Cosgrove, who is part of the event response team at the modelling firm, warned costly storms could still occur even though the peak of the season has now passed.

“It’s been a record-breaking season to date with 23 named storms by the end of September,” Cosgrove told The ReInsurer in a video interview. “We still have two full months of the Atlantic hurricane season to go.”

“Some of the revised forecasts put the named storm total up towards 28 which would tie the record set back in 2005.

Sea surface temperatures across the Atlantic remain warm, so we could expect some further impacts in the remainder of the season.

Cosgrove said to expect an uptick in activity as we enter October with the threat of more storms.

“Even though we have passed through the peak of the season costly storms can still happen. In recent years we have seen hurricanes Matthew and Michael impact the US in October,” he said.

Cosgrove said this year’s busy hurricane season had seen the majority of storms become the earliest on record for their respective naming letter.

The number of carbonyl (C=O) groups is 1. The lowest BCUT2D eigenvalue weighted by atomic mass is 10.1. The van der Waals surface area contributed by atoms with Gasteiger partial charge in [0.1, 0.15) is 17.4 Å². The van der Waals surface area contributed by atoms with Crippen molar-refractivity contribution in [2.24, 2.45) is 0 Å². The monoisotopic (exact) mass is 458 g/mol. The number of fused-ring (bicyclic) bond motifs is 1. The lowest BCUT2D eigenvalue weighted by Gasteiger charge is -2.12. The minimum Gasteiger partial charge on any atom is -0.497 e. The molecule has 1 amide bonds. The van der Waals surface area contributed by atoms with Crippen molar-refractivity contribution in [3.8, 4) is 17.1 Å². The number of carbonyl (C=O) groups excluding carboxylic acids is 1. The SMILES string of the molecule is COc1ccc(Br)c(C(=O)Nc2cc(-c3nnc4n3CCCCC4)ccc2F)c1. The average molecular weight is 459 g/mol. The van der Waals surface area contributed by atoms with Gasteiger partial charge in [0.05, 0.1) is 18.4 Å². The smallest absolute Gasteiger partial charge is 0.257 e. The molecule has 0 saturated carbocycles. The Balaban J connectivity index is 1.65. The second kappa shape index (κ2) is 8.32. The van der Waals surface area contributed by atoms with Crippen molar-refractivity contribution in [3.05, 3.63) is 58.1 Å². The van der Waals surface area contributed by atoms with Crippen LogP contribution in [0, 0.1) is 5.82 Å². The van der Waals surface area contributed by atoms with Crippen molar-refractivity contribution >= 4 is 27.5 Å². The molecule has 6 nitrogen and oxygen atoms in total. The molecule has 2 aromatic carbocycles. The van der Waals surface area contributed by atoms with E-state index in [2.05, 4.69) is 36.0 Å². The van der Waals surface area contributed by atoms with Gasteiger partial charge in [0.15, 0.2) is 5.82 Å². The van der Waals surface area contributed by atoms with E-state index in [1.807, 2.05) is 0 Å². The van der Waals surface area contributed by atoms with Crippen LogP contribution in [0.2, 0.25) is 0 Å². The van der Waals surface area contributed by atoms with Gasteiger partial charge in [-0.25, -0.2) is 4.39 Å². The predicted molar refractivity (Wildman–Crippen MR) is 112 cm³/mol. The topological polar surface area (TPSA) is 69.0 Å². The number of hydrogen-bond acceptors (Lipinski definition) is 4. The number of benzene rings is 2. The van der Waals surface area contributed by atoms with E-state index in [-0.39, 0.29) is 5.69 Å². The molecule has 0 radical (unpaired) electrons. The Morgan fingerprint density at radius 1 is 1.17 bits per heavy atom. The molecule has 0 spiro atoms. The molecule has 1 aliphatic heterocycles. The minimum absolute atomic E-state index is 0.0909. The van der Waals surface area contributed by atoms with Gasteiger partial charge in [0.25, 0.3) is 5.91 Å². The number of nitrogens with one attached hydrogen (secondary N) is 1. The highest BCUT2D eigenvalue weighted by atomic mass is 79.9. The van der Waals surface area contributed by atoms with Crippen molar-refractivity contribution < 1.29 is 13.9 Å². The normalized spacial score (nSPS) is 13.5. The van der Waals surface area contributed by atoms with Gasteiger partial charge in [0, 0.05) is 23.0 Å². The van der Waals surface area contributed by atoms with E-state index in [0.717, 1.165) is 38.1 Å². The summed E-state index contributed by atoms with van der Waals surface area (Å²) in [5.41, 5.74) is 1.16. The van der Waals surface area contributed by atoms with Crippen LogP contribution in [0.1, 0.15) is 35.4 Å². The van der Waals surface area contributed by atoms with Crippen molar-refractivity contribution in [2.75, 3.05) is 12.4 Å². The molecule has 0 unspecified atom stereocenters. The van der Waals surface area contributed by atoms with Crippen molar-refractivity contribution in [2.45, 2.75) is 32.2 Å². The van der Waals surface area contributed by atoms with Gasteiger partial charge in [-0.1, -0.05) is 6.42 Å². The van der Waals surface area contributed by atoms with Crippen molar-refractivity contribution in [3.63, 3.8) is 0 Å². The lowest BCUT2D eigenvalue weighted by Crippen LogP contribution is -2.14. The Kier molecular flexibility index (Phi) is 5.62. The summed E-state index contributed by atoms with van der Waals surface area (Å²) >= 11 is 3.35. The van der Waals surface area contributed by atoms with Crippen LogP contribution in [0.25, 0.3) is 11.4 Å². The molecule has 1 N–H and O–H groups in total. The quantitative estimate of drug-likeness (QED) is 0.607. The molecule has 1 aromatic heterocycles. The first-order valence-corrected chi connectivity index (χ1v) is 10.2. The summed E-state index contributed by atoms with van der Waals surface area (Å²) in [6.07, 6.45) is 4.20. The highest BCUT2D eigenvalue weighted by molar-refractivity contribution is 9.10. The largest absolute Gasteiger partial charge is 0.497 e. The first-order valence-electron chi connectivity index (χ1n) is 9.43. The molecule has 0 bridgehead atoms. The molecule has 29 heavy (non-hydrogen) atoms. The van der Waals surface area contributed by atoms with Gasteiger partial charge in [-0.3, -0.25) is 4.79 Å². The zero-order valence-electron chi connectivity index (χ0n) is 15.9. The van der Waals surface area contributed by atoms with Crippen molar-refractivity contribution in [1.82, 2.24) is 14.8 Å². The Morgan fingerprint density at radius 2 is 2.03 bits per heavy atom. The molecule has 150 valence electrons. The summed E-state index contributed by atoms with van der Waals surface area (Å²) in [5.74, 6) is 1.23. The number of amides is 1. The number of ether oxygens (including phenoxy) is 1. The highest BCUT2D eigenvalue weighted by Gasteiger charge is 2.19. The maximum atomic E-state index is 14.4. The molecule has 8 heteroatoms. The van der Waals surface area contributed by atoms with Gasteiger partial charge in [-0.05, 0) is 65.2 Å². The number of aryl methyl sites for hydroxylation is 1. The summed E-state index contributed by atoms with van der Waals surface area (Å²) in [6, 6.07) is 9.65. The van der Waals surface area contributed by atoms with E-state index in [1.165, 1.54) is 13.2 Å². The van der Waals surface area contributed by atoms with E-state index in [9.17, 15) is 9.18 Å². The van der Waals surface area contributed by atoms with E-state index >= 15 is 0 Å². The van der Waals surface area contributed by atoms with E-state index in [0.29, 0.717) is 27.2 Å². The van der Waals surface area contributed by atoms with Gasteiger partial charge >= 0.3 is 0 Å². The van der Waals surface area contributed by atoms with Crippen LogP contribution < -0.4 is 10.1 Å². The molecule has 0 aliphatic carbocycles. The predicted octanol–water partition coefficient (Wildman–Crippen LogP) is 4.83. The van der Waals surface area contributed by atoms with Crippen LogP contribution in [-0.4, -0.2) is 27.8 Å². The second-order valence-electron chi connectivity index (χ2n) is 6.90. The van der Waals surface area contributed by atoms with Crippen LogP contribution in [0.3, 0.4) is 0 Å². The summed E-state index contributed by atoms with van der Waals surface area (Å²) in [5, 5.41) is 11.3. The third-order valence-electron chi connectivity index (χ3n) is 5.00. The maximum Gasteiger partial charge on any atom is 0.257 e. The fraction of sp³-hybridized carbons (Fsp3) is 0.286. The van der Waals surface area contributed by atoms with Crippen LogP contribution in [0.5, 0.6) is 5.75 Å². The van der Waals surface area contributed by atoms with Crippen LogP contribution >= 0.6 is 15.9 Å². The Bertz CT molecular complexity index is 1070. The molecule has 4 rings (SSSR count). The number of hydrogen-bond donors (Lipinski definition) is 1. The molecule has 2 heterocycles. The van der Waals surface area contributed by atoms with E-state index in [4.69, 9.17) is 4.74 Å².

“Going into the season we were expecting an above average season but many forecasters did not predict quite this level of activity,” he said.

“A lot of comparisons have been made to activity in 2005 which was a devastating year in terms of hurricanes that made landfall.

“We have also had a record nine storms make landfall in the US, which has only occurred once before in 1916.”

Cosgrove said the busy season was in part due to the warm sea surface temperatures across the Atlantic which has provided the fuel for tropical cyclones to intensify.

“In the last few weeks we have moved into a La Nina phase of the El Nino Southern Oscillation,” he said.

This cyclical phase of cooler temperatures in the Pacific can lead to an increase in hurricane activity.

In contrast to the Atlantic, the Pacific basin has seen a quiet year for storm activity.

“The Atlantic has produced more named storms than the rest of the northern hemisphere combined,” Cosgrove said.

With regards to climate change, he said it remains very difficult to attribute an individual storm or season to long-term changes to the climate.

“The exact outcome of those influences is still to be determined by science. There are predictions we may perhaps see an increase in the number of storms that form in a season.

“There are also studies that suggest we may see an increase in intensity in storms, or perhaps a combination of both. But it is very difficult to attribute an individual season to climate change.”